The 4 YouTube Analytics Tools You Need
By Joshua BoydJan 24
A friend asked me this a few weeks ago. He said that he was aware that it sounded like a silly question and expected me to have an instant answer. I didn’t.
Some people might be simply thinking: “it doesn’t need to”. Well, assuming the Twitter people want as many people fully engaged with the network as possible, I think we are far away from saturation – only a small portion of those signed up really use it (last year it was reported that 73% of Twitter users had tweeted just 10 times or less).
So, I scrambled about a bit for some reasons and came up with these, but nothing definitive:
They are potential drawbacks, certainly. But there is one particular counterargument that could outweigh these.
What’s the point of Twitter?
Certainly, most people know of Twitter now, but there is still a very real barrier to wider adoption – many people just don’t see the point. People shun it when they don’t understand it, and can develop uninformed preconceptions that it’s simply not for them.
That’s where it differs from Facebook. There is really little to understand about Facebook. The concept of simply connecting with friends online is very intuitive and something people are used to from previous online services.
The concept of Twitter, however, is very different. The anatomy of it is much harder to grasp – the fact that you can follow anyone and anyone can follow you; the mystery of who sees who’s tweets and the confusion about generally where to start all make it much harder to immediately pick up.
TV advertising would give Twitter a chance to deliver a clear message, on their terms, about what it’s for and why so many people use it so adoringly. Various stats show the high-level of drop off amongst new users, clearly based on a lack of knowing where to start.
Entering the mainstream
At one point, Twitter may have been for a certain type of person, or certain type of geek, perhaps. In the last year though, it’s become far more mainstream.
It’s had substantial coverage in the news, both print and television. Celebrities from all areas now use it to promote themselves and connect with their fans. Twitter-commentary using hashtags is now a common part of most big TV shows or televised sports events.
Tweets including #bbcapprentice through the duration of the series (click for full size image):
The increased diversity of users and also the ways in which they engage with Twitter means that the nature of TV advertising and how it hits mainstream audiences is becoming more and more appropriate.
As a potentially dangerous strategy, the execution of the advertising would have to be absolutely spot on in order to win over potential new users whilst retaining the current user base.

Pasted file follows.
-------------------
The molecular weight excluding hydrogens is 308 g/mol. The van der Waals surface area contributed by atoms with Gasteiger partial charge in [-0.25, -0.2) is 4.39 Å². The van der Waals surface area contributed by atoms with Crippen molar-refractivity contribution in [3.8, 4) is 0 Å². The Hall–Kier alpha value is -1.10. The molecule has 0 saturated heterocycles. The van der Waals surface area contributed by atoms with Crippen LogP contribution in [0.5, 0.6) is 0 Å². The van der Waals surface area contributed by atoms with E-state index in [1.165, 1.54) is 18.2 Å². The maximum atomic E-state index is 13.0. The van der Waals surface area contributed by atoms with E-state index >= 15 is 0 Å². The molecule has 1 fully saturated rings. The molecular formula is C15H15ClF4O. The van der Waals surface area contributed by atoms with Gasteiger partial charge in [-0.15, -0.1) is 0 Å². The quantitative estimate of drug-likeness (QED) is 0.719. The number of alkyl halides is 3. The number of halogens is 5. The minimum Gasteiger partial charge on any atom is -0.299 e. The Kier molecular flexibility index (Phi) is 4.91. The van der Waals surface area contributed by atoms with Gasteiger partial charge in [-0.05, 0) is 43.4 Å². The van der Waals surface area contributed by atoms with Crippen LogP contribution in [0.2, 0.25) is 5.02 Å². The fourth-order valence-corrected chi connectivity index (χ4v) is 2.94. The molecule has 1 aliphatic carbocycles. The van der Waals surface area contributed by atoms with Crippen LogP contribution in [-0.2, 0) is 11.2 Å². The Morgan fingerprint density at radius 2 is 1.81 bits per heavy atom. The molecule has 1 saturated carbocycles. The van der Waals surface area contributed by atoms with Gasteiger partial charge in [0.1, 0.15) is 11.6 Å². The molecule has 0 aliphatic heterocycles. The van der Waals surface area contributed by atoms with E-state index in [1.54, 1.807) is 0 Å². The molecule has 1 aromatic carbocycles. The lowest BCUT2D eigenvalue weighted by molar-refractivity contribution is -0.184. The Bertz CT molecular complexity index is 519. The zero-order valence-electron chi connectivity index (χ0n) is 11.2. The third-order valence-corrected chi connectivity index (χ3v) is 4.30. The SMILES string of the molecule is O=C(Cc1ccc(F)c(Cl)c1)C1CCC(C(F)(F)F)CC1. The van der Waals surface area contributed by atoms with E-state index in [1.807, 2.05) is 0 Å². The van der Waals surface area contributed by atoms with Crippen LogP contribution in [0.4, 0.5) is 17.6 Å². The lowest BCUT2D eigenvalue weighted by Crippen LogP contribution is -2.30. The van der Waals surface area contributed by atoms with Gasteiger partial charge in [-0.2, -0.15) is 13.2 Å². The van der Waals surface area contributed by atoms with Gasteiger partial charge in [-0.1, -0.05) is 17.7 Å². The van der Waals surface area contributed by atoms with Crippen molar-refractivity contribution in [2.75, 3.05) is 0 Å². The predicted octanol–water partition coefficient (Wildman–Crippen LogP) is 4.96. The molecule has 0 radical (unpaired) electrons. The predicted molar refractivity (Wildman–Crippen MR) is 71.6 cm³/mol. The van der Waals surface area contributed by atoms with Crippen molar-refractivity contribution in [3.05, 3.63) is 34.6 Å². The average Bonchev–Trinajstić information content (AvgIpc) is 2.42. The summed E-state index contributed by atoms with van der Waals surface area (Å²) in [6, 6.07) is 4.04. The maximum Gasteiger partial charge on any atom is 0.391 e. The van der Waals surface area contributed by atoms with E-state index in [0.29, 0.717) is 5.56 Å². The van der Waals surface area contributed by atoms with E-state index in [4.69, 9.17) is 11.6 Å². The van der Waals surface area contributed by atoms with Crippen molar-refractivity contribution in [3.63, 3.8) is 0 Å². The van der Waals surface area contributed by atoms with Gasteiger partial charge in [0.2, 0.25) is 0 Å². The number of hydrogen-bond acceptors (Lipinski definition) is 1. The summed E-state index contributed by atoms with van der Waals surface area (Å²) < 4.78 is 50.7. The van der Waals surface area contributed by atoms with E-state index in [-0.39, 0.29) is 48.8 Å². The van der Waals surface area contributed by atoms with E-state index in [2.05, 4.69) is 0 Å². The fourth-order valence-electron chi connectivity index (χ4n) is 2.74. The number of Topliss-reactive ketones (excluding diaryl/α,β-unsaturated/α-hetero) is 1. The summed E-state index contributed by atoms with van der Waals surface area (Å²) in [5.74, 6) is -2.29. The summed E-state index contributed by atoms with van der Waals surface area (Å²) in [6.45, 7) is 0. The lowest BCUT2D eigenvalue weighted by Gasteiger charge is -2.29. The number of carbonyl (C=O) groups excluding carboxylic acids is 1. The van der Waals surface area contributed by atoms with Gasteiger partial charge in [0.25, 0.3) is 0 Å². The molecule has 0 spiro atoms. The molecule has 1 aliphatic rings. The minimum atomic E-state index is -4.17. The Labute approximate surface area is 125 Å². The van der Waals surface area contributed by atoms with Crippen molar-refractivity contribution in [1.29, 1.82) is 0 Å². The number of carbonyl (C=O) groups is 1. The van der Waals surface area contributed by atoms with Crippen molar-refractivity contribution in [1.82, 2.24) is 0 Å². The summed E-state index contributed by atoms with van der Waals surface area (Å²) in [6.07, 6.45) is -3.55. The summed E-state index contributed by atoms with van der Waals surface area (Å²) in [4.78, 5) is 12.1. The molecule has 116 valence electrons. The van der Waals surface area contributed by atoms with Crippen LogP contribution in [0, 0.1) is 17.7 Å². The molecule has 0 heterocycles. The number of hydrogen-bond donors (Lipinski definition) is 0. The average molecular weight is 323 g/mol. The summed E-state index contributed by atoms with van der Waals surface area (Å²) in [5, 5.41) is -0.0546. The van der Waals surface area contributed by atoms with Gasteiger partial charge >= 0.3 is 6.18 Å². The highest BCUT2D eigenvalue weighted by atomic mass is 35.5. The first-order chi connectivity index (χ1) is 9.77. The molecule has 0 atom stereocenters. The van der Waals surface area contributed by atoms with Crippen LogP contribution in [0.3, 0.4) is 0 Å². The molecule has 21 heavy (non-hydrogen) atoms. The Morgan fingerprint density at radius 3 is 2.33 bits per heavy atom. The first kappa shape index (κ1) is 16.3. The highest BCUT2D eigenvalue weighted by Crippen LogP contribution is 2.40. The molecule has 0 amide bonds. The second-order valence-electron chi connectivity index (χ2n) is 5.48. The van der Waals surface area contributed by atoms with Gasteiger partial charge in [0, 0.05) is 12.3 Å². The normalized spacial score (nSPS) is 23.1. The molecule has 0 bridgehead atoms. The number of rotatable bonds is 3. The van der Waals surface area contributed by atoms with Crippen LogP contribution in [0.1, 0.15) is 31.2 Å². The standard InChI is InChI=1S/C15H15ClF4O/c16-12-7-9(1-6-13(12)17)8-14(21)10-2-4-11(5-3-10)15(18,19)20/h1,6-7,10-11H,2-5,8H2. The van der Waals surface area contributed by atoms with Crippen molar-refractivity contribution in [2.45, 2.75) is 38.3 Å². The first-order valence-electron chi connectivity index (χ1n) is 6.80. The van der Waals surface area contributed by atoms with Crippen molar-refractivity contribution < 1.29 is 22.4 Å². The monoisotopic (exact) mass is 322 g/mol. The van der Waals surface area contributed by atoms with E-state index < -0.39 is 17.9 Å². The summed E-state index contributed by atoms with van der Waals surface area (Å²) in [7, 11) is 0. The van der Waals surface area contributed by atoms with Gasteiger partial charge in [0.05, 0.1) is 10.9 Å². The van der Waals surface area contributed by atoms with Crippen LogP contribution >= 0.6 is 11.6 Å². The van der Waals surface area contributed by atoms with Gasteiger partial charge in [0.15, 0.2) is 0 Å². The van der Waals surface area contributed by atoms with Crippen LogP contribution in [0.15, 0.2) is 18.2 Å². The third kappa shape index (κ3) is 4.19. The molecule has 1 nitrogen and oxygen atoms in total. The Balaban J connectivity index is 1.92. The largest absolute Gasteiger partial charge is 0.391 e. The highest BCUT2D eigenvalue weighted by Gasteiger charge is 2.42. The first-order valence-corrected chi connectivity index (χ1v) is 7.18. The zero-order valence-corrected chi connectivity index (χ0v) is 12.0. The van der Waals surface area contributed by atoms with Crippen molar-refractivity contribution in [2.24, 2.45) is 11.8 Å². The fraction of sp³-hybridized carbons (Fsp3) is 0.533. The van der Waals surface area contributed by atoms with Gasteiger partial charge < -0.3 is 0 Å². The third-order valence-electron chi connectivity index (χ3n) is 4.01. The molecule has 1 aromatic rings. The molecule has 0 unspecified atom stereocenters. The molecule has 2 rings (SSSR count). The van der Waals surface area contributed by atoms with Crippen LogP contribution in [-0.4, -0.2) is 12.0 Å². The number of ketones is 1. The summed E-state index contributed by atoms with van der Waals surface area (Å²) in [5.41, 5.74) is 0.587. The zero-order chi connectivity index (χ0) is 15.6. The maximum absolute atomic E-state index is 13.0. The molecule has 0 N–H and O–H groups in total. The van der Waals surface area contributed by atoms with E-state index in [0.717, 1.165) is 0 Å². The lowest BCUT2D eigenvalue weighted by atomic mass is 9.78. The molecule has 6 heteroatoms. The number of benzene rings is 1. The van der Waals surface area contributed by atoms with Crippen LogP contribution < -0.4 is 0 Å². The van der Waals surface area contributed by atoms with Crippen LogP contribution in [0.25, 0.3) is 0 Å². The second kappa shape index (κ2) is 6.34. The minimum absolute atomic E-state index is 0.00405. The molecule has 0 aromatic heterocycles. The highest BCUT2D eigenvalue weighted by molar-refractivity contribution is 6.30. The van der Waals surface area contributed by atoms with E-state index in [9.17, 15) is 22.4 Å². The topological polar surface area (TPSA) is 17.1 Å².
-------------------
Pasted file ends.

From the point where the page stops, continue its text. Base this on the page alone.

Testimonials and case studies
A very common advertising technique – demonstrate how people from all walks of life use Twitter and show why the viewer could get something out of it just like they did.
Feature celebrities on the go using Twitter to connect with people – sportspeople, comedians, news reporters, musicians etc.
Definitely my favourite idea. Incorporate the live, real-time nature of Twitter by running an ad in the break of, for example, a big football match and featuring a feed of live tweets from people commenting on the game. The basis for the idea would be to encourage people to get involved in the conversation and have their opinions heard.
Interesting, but probably unlikely
Of course, it would be a pretty high-risk move. Perhaps Twitter really is only for a certain type of person (though bear in mind the same was probably said about Facebook at a time…) and those people would be put off by something like TV advertising.
Still, it’d certainly be interesting to see what the effects were – I wonder what the people at Twitter think.
Please let us know what you think. Would TV advertising be too dangerous for Twitter? Would it drive away incumbent users or would they simply not see a return?
EDIT: Someone has just suggested to me that Twitter gets more free advertising on TV than they could ever need (though not the case in France). This is definitely true in a way – it gets great news coverage (as mentioned above) when stories first break there – Bin Laden’s death, the superinjunctions and so on. This is fantastic for awareness and does sell one reason why people should take a look at it, but it doesn’t solve the problem of user drop-off. Their own campaign could allow them to demonstrate, in their chosen manner, how to get the most out of it and also show the various different ways people use it.